Children’s Musician Bill Harley Comes to Missoula


Touch one thing and find, it’s part of something else. Try to keep in mind, your part of it yourself. – Bill Harley’s song “Touch One Thing”

When Bonner School principal Ashley Parks found out that Bill Harley was coming to Missoula for a concert, she sprung into action, hoping to lure him out to our side of the mountain to share his talent with students at Bonner.

She succeeded in booking him for an entire day, performing a few different assemblies as well as meeting with three separate grades of students, including my youngest son’s third grade class.

Bill Harley dreamed of being a second baseman for the Cincinnati Reds when he was young.

But unbeknownst to him, the fidgeting and short attention span of his early school years, which caused his teachers to find errands to run for him outside their classroom, actually were just preparation for his life’s calling to become a master storyteller and send messages of inspiration to which every generation resonates.

Bill Harley in Bonner, Montana

He readily admits that he enjoyed seeing how far he could push the teachers before they would get annoyed. He had to keep himself entertained in school somehow!

For years, our family has ridden with Bill Harley seated simultaneously in the front and back of the maxi taxi on road trips back and forth to ski. He was the cathartic voice over the CD player that silenced the sibling squabbling and served as our super nanny on some exhausting drives!

But seeing him in person at Bonner School on Monday, getting to chat with him, and witnessing his natural ability to draw out enthusiasm in both children and adults, I realized what we had been missing not seeing him in person.

When Bill Harley tells a story and sings, he uses every single facial muscle and tonal inflection possible, with hilarious results. Looking over at the young audience, everybody listening was captivated and drawn in.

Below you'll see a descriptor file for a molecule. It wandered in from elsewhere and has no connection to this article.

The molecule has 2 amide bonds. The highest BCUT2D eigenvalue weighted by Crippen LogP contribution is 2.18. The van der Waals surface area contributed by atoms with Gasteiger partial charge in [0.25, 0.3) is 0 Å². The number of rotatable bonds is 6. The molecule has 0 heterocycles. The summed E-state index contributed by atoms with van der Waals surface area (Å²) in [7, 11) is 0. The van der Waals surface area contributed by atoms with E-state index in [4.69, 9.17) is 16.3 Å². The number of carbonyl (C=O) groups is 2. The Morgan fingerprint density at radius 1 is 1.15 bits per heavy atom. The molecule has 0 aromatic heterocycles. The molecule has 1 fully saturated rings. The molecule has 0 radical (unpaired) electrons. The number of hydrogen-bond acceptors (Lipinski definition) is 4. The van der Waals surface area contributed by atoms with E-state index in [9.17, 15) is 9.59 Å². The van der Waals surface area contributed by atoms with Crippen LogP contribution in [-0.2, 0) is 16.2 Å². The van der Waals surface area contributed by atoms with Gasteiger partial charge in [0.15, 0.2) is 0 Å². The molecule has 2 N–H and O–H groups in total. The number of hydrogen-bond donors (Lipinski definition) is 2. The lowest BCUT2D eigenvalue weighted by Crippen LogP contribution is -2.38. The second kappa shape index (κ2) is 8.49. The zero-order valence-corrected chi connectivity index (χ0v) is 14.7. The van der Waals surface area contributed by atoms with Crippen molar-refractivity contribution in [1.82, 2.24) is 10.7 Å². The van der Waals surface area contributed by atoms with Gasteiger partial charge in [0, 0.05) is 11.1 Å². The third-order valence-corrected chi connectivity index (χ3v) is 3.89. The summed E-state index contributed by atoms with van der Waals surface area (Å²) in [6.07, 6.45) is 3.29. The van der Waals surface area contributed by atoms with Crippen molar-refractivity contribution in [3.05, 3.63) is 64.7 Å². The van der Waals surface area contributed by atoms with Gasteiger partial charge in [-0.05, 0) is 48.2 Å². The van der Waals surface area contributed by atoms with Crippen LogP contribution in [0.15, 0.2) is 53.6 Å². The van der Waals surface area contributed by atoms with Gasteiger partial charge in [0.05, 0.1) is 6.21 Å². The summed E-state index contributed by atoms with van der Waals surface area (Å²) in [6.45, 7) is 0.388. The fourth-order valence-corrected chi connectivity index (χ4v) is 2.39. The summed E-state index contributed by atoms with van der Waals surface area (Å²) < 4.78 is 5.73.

Bill Harley has written over 500 songs and dozens of books, which he is quick to point out that he is not getting rich from, and has a few gems that he cannot get published because nobody is interested. He spends one hour a day writing, but doesn’t necessarily always enjoy it.

“I have to just do it, so I can do all the other things that I love to do.”

Bill Harley performs at Bonner School.

Fortunately for his fans, we get to benefit from his multi-faceted talents. The once-fidgety child whom the teachers wanted to get OUT of their classroom is now the master storyteller and musician that all the teachers would love to have come INTO their classroom.

I have no doubt Bill’s visit to Bonner School sparked the creativity of several students. His ability to motivate, inspire and encourage everyone makes you realize how important it is to try to be a part of something bigger than ourselves.

As I said goodbye, grateful for the chance to meet him after years of enjoying his work, I was thrilled to learn he loves the cello and wants one for his sixtieth birthday in three years.

Bill, there a some really cool sound effects that you can produce on the cello. I hope next time we see you out on our side of the mountain you have a story to go with some cello playing!

If there’s one lesson to learn, it may be this one. Take care with each other. – Bill Harley’s note about the song “Touch One Thing”.


Enjoy this post by Jen Slayden? You might like some of her other musings on life in Missoula: The Real Snowbirds of Missoula CountyMissoula Moms Test Senator Tester, and MissouLOVE: Things That Make Missoula Home.

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Jen Slayden is a Missoulian who makes her home on the outskirts of town with three outdoorsy kids, a fly-fishing guide husband, and an outdoors-loving black lab named Cody. She juggles her time teaching music, life coaching, playing music in her family bluegrass band, and taking in all the great recreational and cultural activities that Missoula has to offer. Then, she writes about it all on her own website: Find Your Harmony.